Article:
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Andy Grant
Organising and Planning

Develop Your Coaching: Ten Ways to Solve Puzzles and Mysteries

Practical problem-solving guidance for coaches, based on a number of potential ‘real life’ scenarios

Why do coaches need to solve puzzles and mysteries? What is the difference between a puzzle and a mystery? And why does any of this matter to you, the coach?

In his collection of short stories ‘What the Dog Saw and Other Adventures’, Malcolm Gladwell referenced Gregory Treverton, a US national security expert, who made the distinction: “A puzzle has a clearly defined end result. It is a puzzle only because part(s) of the information is not available. It can be solved providing all the relevant information is made available.”

A mystery does not have a clear, definite answer. It’s not about the lack of information but it’s about making sense of it. Solving mysteries requires judgements and the assessment of uncertainty. You attempt to solve a mystery through using professional judgment to determine the most probable outcome in a given situation. 

Puzzles come to satisfying conclusions, mysteries often don’t. In very simple terms, puzzle solving may be seen as the science of coaching while solving a mystery is the art of coaching.

Five ways to improve puzzle solving ability

  1. Develop a wide range of both sport-specific and generic knowledge. This might involve attending courses and workshops but also gaining knowledge from less formal sources, such as the blogs available on the internet. Challenge yourself to read an article that isn’t linked to your sport, such as a paper from an academic journal. It may not have an immediate impact, but can prove useful at a later stage when a puzzle needs solving.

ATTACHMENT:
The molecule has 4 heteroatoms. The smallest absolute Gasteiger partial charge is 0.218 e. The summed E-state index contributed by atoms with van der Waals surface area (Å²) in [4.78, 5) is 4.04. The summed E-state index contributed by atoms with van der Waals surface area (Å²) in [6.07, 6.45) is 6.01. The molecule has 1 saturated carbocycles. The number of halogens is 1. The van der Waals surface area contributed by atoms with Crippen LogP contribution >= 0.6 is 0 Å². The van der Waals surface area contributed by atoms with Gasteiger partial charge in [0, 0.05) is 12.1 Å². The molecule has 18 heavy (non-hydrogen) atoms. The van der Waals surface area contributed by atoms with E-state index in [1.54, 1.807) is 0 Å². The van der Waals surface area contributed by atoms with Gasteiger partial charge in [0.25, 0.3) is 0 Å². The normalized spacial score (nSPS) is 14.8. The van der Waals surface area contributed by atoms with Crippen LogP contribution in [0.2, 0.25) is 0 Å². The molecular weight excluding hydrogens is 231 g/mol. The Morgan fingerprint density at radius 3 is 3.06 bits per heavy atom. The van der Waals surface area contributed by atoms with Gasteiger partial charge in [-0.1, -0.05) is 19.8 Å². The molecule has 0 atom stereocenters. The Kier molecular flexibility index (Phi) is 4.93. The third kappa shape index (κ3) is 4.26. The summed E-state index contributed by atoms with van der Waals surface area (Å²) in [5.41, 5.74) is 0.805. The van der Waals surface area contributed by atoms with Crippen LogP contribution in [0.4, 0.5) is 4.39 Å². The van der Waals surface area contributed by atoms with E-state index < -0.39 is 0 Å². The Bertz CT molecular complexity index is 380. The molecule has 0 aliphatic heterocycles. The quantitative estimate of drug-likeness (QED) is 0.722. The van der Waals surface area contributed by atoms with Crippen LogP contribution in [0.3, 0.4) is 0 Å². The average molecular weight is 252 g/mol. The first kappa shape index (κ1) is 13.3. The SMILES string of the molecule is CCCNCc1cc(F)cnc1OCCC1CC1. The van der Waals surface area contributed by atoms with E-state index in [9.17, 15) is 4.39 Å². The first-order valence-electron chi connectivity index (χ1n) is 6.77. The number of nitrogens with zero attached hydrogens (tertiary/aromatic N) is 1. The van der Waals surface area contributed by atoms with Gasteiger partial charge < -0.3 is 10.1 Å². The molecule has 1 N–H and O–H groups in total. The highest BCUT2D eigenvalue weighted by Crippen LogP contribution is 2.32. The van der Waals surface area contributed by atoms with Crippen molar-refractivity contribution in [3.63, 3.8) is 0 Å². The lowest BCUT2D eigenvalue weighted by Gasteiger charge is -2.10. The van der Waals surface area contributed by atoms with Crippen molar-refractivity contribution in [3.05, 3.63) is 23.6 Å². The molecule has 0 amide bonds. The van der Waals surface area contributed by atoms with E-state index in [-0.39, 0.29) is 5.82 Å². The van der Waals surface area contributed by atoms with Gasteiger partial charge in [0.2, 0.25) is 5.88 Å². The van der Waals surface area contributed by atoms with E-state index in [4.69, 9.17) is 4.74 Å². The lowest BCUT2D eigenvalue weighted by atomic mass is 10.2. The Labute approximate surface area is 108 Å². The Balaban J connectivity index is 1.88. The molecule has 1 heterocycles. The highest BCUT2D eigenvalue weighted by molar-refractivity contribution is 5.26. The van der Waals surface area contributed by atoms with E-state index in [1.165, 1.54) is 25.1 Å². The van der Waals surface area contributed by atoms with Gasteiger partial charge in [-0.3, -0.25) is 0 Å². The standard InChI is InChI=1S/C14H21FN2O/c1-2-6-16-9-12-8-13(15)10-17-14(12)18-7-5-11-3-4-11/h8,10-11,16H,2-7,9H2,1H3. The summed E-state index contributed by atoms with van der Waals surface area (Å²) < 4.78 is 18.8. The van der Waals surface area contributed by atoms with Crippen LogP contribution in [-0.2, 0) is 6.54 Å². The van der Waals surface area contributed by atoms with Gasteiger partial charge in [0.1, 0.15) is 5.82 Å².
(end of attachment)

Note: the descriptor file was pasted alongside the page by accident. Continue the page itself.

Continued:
2. Collect data. How much and what type will depend on the potential help you have available. If you are lucky to work in a well-resourced club or coaching environment, then you can draw on specialists such as a performance analyst, physiotherapist or sport scientist. If you don’t have this kind of network, you can still gather data. For example, you could ask a parent to shoot footage of performance on a camera, smart phone or tablet. You could also ask parents to count the frequency of one element of performance - successful passes, number of steals or interceptions or successful drop shots, for example.
  3. Take a systematic approach to solving the puzzle. That is, go through a checklist of the knowledge areas including tactical, technical, physical, mental, lifestyle and social to identity possible solutions.
  4. Establish a network of coaching support to share thoughts and ideas. Puzzle-solving is most effective when there is a range of informed views being shared.